Amelia Westlake Was Never Here was inspired by a hoax that two friends and I invented in our final year of high school. Our aim was to amuse ourselves and, with any luck, our fellow classmates by creating an imaginary student called Amelia Westlake. We began small, putting Amelia’s name down on lists for sports teams, graffitiing it on school desks, and accepting birthday party invitations on her behalf. We waited to see if anyone noticed.
They noticed. It is safe to say our classmates became somewhat obsessed with finding out who Amelia Westlake was. We carried on pranking until the end of the year without anyone discovering the truth. Amelia Westlake donated prizes to Trivia Night, she sent postcards from exotic locations, she even entered a painting (depicting a giant question mark) in the final year art exhibition. Our hoax was the most fun thing I did in my entire school career, and every time I see Amelia Westlake’s name on the cover of my published book, I want to laugh out loud. It’s her best prank yet.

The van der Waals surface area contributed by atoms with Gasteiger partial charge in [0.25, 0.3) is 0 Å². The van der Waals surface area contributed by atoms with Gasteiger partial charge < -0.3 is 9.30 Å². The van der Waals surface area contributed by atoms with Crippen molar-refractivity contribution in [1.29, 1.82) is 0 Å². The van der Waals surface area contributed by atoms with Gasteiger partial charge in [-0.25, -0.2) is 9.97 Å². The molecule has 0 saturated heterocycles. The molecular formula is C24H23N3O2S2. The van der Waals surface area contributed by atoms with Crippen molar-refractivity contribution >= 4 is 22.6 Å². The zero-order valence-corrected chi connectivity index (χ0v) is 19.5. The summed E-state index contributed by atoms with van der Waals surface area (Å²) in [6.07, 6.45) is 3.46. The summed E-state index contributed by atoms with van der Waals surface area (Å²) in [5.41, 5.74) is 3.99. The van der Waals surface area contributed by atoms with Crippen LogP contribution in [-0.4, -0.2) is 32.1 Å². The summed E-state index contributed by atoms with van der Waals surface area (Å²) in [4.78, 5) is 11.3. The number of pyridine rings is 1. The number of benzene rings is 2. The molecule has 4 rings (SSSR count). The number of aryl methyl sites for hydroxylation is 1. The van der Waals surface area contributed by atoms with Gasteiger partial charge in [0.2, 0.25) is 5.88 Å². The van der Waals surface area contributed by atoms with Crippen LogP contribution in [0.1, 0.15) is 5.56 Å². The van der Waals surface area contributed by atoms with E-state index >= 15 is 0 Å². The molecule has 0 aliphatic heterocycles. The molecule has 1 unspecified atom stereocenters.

What became clear as I began writing her story, though, was that I wanted to convey more than just the fun my friends and I had that year. Amelia Westlake Was Never Here also provided an opportunity to explore serious topics like power and privilege, the disadvantages that young women particularly face, and how there are ways—often creative ones—in which young people can harness their talents and skills to challenge power. To find their voice.